New Meta Information Stealer Distributed in Spam Campaign

A malspam campaign has been discovered distributing the new META malware, a new information-stealing malware that seems to be gaining popularity among cybercriminals.

META is one of the new information stealers, along with Mars Stealer and BlackGuard, whose operators want to take advantage of Raccoon Stealer’s exit from the market, which has left many people looking for their next platform.

Bleeping Computer first reported on META last month, when KELA analysts warned of its aggressive entry into the TwoEasy botnet market.

The tool retails for $125 for monthly subscribers or $1,000 for unlimited lifetime use and is billed as an upgraded version of RedLine.

New Meta malspam campaign

A new spam campaign seen by security researcher and ISC manager Brad Duncan is proof that META is being actively used in attacks, deployed to steal passwords stored in Chrome, Edge and Firefox, as well as cryptocurrency wallets. cash.

The chain of infection in the campaign in question follows the “standard” approach of a macro-laced Excel spreadsheet arriving in the inboxes of potential victims as email attachments.

META infection chain on campaign spotted
META infection chain on campaign spotted (isc.sans.edu)

The messages make false remittance claims that aren’t particularly convincing or well-crafted, but can still be effective against a significant percentage of recipients.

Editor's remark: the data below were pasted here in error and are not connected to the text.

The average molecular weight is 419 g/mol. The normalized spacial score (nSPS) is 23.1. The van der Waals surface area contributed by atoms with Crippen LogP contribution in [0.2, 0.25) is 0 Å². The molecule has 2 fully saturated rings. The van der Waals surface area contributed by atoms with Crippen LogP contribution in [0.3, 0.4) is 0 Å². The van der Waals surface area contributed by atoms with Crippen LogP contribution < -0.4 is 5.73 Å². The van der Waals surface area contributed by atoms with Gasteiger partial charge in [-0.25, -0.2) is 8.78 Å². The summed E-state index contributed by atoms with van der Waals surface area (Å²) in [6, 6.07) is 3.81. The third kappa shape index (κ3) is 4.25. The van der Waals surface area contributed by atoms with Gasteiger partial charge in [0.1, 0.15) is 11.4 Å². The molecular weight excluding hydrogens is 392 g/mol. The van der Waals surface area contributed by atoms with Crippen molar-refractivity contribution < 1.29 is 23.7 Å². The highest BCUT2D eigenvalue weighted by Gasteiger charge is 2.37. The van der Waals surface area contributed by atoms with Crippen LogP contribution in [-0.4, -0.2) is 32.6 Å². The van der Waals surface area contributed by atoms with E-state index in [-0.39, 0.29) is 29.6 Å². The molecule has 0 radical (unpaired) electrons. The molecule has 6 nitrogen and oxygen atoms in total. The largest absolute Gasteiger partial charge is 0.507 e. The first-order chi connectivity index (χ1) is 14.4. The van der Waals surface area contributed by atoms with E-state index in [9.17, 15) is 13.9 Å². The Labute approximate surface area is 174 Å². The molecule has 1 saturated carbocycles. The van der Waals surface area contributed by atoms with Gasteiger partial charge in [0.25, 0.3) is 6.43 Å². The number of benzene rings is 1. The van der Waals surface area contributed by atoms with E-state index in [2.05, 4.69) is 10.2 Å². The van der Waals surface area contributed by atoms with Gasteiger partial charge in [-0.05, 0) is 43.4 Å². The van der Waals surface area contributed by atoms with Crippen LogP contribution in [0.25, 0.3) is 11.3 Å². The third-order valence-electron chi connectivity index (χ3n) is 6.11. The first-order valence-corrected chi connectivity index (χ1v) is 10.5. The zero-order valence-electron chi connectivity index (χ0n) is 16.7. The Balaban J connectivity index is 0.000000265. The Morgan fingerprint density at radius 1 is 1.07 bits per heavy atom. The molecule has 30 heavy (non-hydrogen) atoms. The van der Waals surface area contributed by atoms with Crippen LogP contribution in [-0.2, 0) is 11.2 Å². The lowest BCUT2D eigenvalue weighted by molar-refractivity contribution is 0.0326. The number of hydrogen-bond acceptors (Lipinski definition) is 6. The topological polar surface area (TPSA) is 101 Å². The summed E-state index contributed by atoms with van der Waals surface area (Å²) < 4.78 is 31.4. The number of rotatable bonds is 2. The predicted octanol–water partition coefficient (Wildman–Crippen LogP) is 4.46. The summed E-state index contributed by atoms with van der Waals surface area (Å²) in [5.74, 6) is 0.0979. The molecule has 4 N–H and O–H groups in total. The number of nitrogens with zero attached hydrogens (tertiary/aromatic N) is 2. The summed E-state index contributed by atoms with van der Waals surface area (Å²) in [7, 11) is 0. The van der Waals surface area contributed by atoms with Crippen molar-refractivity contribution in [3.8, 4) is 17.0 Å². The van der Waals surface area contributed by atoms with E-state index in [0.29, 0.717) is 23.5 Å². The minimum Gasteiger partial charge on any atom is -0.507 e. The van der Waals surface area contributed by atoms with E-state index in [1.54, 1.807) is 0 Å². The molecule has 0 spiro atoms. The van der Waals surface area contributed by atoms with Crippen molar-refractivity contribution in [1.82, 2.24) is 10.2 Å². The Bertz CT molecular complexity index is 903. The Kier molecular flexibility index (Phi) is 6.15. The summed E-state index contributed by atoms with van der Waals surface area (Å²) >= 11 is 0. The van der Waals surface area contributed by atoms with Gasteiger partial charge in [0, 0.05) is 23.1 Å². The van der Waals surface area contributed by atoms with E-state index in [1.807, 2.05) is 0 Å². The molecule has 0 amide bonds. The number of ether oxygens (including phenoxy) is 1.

Email containing malicious Excel attachment
Email containing malicious Excel attachment (isc.sans.edu)

The spreadsheet files feature a DocuSign decoy that prompts the target to “enable content” required to run the malicious VBS macro in the background.

The DocuSign lure that tricks users into activating content
The DocuSign lure that tricks users into activating content (isc.sans.edu)

When the malicious script executes, it downloads various payloads, including DLLs and executables, from multiple sites, such as GitHub.

Some of the downloaded files are base64 encoded or byte reversed to circumvent detection by security software. For example, below is one of the samples collected by Duncan that was byte swapped in the original upload.

dll-reverse-order
DLL registered in reverse byte order (isc.sans.edu)

Eventually the final payload is assembled on the machine as “qwveqwveqw.exe”, which is probably random, and a new registry key is added for persistence.

New registry key and malicious executable
New registry key and malicious executable (isc.sans.edu)

A clear and persistent sign of the infection is the EXE file driving traffic to a command and control server at 193.106.191[.]162, even after rebooting the system, by restarting the infection process on the compromised machine.

Malicious traffic captured in Wireshark
Malicious traffic captured in Wireshark (isc.sans.edu)

One thing to note is that META modifies Windows Defender via PowerShell to exclude .exe files from scanning, to protect its files from detection.

If you want to drill down into the details of the malicious traffic for detection or curiosity purposes, Duncan has published the PCAP of the infection traffic here.

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